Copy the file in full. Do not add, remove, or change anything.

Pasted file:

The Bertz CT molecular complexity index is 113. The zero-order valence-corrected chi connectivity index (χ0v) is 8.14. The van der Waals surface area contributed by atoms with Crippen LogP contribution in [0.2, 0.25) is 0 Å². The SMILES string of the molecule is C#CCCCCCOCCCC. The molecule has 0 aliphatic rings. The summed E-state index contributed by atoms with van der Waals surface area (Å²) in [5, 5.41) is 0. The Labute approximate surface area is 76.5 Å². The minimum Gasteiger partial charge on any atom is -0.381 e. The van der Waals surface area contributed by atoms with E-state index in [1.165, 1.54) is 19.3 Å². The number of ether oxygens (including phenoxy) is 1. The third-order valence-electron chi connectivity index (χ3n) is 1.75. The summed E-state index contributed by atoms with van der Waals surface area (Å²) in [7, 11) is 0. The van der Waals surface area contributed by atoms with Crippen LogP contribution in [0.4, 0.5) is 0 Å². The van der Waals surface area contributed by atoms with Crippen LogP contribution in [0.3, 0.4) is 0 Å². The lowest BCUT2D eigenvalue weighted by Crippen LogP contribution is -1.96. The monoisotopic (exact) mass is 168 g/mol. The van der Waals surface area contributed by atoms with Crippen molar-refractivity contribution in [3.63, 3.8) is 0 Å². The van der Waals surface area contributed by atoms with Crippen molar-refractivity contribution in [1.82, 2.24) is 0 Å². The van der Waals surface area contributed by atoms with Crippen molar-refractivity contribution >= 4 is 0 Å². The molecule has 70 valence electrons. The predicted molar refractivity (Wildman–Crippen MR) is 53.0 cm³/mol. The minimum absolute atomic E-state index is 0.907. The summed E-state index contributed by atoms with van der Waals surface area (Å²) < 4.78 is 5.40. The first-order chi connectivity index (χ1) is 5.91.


The Bertz CT molecular complexity index is 113. The zero-order valence-corrected chi connectivity index (χ0v) is 8.14. The van der Waals surface area contributed by atoms with Crippen LogP contribution in [0.2, 0.25) is 0 Å². The SMILES string of the molecule is C#CCCCCCOCCCC. The molecule has 0 aliphatic rings. The summed E-state index contributed by atoms with van der Waals surface area (Å²) in [5, 5.41) is 0. The Labute approximate surface area is 76.5 Å². The minimum Gasteiger partial charge on any atom is -0.381 e. The van der Waals surface area contributed by atoms with E-state index in [1.165, 1.54) is 19.3 Å². The number of ether oxygens (including phenoxy) is 1. The third-order valence-electron chi connectivity index (χ3n) is 1.75. The summed E-state index contributed by atoms with van der Waals surface area (Å²) in [7, 11) is 0. The van der Waals surface area contributed by atoms with Crippen LogP contribution in [0.4, 0.5) is 0 Å². The van der Waals surface area contributed by atoms with Crippen LogP contribution in [0.3, 0.4) is 0 Å². The lowest BCUT2D eigenvalue weighted by Crippen LogP contribution is -1.96. The monoisotopic (exact) mass is 168 g/mol. The van der Waals surface area contributed by atoms with Crippen molar-refractivity contribution in [3.63, 3.8) is 0 Å². The van der Waals surface area contributed by atoms with Crippen molar-refractivity contribution in [1.82, 2.24) is 0 Å². The van der Waals surface area contributed by atoms with Crippen molar-refractivity contribution >= 4 is 0 Å². The molecule has 70 valence electrons. The predicted molar refractivity (Wildman–Crippen MR) is 53.0 cm³/mol. The minimum absolute atomic E-state index is 0.907. The summed E-state index contributed by atoms with van der Waals surface area (Å²) < 4.78 is 5.40. The first-order chi connectivity index (χ1) is 5.91.